South Korea jails soldier for 45 years for beating conscript to death in bullying case

Yoon Ki Il (left) and Ahn Mi Ja (centre), the parents of Yoon Seung Joo, a soldier who died in April after more than a month of almost daily beating and other abuse from his fellow soldiers, walk together after a military court sentencing hearing in
Yoon Ki Il (left) and Ahn Mi Ja (centre), the parents of Yoon Seung Joo, a soldier who died in April after more than a month of almost daily beating and other abuse from his fellow soldiers, walk together after a military court sentencing hearing in Yongin on Oct 30, 2014. A South Korean soldier was sentenced to 45 years in military prison on on Thursday for beating Yoon to death in a highly publicised case of barrack-room bullying. -- PHOTO: REUTERS

SEOUL (AFP) - A South Korean soldier was sentenced to 45 years in military prison on on Thursday for beating a conscript to death in a highly publicised case of barrack-room bullying.

At a court martial in Yongin City, south of Seoul, the defendant, a sergeant surnamed Lee, was convicted of instigating repeated beatings of a young private named Yoon.

"The accused committed a crime that amounts to outright murder," Yonhap news agency quoted the tribunal as saying. Four other soldiers received jail terms of between 15 and 30 years and a sixth soldier was given a suspended prison sentence.

Private Yoon died on April 6 and investigators concluded death was caused by "crush syndrome" - major trauma to the skeletal muscle - and secondary shock from prolonged violence. Prosecutors had sought the death sentence against Lee who led the others in subjecting Pte Yoon to regular bullying and assaults, including sessions of crude water-boarding.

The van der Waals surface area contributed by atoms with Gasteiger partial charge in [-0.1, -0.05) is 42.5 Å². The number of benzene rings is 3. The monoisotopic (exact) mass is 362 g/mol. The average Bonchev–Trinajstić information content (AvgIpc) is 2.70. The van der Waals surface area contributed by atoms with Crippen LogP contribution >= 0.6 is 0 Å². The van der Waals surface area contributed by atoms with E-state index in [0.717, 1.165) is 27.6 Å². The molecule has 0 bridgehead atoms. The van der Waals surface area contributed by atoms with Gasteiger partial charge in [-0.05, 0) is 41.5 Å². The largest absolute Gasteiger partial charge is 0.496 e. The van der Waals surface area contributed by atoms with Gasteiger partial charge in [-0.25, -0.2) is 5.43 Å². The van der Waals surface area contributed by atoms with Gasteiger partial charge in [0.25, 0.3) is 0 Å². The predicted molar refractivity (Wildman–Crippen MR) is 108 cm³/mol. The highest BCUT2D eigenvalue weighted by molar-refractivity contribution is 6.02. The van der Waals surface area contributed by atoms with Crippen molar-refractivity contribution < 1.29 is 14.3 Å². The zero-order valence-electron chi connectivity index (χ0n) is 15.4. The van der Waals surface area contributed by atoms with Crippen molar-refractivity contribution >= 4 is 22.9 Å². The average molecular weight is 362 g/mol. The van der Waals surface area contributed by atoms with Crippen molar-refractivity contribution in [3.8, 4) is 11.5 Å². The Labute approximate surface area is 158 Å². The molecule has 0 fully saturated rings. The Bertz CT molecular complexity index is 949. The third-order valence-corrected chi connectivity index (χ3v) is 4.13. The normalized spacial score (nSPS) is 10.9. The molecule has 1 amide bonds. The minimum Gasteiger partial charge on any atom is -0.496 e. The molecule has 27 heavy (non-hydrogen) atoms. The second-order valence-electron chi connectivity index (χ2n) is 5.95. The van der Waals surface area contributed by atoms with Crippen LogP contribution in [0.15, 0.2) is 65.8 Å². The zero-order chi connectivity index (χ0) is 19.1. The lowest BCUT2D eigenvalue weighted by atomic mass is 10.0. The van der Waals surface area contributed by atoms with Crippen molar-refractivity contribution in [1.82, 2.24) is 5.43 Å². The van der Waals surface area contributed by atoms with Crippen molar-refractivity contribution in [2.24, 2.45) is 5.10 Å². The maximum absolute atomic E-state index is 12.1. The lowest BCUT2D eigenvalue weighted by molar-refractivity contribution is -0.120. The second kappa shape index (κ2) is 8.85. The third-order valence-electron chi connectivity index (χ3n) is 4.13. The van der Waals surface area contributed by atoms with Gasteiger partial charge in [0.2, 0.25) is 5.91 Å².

He was also humiliated by being forced to lick the spit of other soldiers from the ground.

Barrack-room bullying has long tainted South Korea's military service, which is mandatory for all able-bodied men between the ages of 18 and 35.

Conscripts, most of them in their early twenties, account for the lion's share of the military's 690,000 active personnel.

Experts say the pressures facing young servicemen can be daunting when, after what is often quite a cosseted childhood and teenaged youth, they are suddenly plunged into a world of harsh military discipline, especially for those posted to the border with North Korea.

Bullying has been blamed for numerous suicides and incidents where conscripts have turned their weapons on their comrades.

In June, a 22-year-old sergeant opened fire on members of his unit in the 22nd Infantry Division, killing five and wounding seven.

The sergeant, who was listed as a soldier requiring special observation, later told investigators he had been humiliated and constantly mocked.

Two army privates from the same division, also listed as mentally vulnerable, committed suicide later the same month.

The Defence Ministry in August said it would offer incentives and rewards for whistle-blowers who report any physical and verbal abuse in the barracks.

It also said it would toughen up penalties for those responsible and strengthen screening procedures to weave out draftees unfit for active or frontline duty.